If you’ve been following our blog recently, you probably know that we’re in full conference swing. You may have also noticed that LeadingAge has a theme this year with their state annual meetings: Life on Purpose. LeadingAge Massachusetts is no different. From scenario planning to intergenerational living, I’d like to share with you some of the ways the members and the presenters at this year’s conference are bringing purpose to the people of their communities or living their own “life on purpose.”
2030 Aging Services: Scenario Planning
First, LeadingAge President and CEO, Katie Smith Sloan, kicked off the Annual LeadingAge Massachusetts Conference with a Q&A on what’s happening at a national level for the organization. She outlined the 2030 Aging Service Scenario Planning, a white paper provided to LeadingAge members. It provides a report and goal-planning tools for the future of not-for-profit senior living. There are four scenarios:
- Bills Come Due: Aging and Unprepared
- Troubled Times: Economic and Social Regression
- A Bright Horizon: Mindful and Connected Aging
- A Thriving System: Technology Abounds
The full white paper can be found on the LeadingAge website, which details the four scenarios and questions to consider in preparation for what’s to come by the year 2030.
“The future is not going to look anything like the present.” — Katie Smith Sloan
LeadingAge Massachusetts: What Matters Most
A big highlight of the LeadingAge Massachusetts conference was not just about what we can do to prepare for the future, but also what communities should be doing now to provide the opportunities for its residents to live a “life on purpose.” That was particularly apparent in the session around person-centered care.
It’s quite a buzz word around the industry these days to focus on being person-centered. But what does that mean? And what are communities doing about it?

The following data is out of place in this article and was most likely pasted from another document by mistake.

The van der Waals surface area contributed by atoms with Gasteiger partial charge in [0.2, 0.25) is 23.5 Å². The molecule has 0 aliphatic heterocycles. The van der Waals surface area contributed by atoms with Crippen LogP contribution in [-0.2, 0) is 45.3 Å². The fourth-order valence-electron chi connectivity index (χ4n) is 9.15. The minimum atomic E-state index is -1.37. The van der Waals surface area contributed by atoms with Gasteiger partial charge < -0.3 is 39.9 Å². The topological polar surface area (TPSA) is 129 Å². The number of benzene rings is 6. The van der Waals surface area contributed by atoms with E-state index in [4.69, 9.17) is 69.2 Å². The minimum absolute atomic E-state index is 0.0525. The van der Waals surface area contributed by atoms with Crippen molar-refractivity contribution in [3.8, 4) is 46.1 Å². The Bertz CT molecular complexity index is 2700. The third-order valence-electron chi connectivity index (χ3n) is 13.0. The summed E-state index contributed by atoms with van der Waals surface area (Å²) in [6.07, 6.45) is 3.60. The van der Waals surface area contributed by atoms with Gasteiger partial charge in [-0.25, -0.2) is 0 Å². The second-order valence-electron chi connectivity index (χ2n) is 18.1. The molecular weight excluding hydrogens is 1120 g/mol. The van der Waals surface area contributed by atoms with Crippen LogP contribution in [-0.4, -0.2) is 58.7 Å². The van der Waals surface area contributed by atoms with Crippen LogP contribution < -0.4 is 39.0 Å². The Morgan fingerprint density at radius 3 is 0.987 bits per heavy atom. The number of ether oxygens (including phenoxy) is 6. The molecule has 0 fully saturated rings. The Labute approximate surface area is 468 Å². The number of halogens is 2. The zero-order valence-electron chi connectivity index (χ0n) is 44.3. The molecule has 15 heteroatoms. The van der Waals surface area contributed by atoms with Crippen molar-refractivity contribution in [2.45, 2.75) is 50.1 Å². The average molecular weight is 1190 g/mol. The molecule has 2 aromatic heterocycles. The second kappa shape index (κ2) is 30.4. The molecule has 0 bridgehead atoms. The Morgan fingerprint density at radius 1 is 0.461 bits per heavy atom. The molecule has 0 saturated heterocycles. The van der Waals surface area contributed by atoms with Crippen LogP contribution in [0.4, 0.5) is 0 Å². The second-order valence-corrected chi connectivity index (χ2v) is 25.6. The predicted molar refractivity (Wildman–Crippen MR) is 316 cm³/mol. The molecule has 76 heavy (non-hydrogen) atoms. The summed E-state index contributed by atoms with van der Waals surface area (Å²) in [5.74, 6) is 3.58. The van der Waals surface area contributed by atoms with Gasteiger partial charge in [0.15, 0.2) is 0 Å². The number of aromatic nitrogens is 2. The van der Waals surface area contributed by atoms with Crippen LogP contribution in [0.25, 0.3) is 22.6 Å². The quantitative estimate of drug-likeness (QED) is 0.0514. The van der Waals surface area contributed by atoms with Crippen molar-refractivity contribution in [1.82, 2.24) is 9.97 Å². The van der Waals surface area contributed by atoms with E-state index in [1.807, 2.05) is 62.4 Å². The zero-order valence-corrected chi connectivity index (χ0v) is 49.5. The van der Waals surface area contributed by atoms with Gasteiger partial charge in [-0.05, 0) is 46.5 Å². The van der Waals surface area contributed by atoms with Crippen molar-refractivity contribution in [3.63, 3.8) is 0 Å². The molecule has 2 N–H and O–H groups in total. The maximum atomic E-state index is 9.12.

Three representatives from different organizations talked about what they are currently doing to support the Massachusetts Coalition for Serious Illness Care. This includes having everyone — residents, staff and family members — aligned and providing health care that honors the individual’s goals, values and preferences.
The common thread throughout all the community examples was “What Matters Most.” It’s a simple, but powerful concept: Asking what is important to families and their loved one and making a plan around whatever the answer is. This planning allows is for more open communication and fewer uncomfortable conversations.
Intergenerational Living — A Case Study
Another hot topic is providing intergenerational living opportunities within communities. Whether it’s visits from the local schools or events that enable children or teens to interact with community residents, many CCRCs have found intergenerational programs enhance the lives of residents and visitors alike.
St. Joseph’s Rehabilitation and Residence in Portland, Maine, has brought it to a whole new level. Starting in January 2017, they took an old assisted living wing that was no longer in operation and converted it into housing for local students. They currently have 13 certified nursing assistants living with the residents. Their program was based on the Humanitas program in the Netherlands as well as Judson Senior Living in Cleveland, Ohio. St Joseph’s is just the third organization in the world to have younger and older adults living under one roof!
For communities considering starting their own intergenerational living programs, tips included:
- Screening students in the same way as employees
- Banning toasters (you can probably guess why)
- Offering a meal plan
- Establishing a clear policy and code of conduct for students (St. Joseph’s Sample Code of Conduct)
The Voices of Individuals Living with Dementia
One of the most powerful parts of the day was the closing session. A representative from the Massachusetts chapter of the Alzheimer’s Association and three people diagnosed with early-onset dementia spoke. They provided an enlightening peek into a day in their lives.
Ranging in age from late-40s to early 50s, the panelists talked about what the signs were, their diagnosis, the challenges they face. They also talked about what we as members can be doing to help, such as helping residents stay engaged socially.
“The first prescription that should be written for people after getting a diagnosis of dementia should be social engagement.” — Mike (panelist)
Were you at the LeadingAge Massachusetts conference last week? Did you attend any other sessions not highlighted here? Let us know, we’d love to hear from you.
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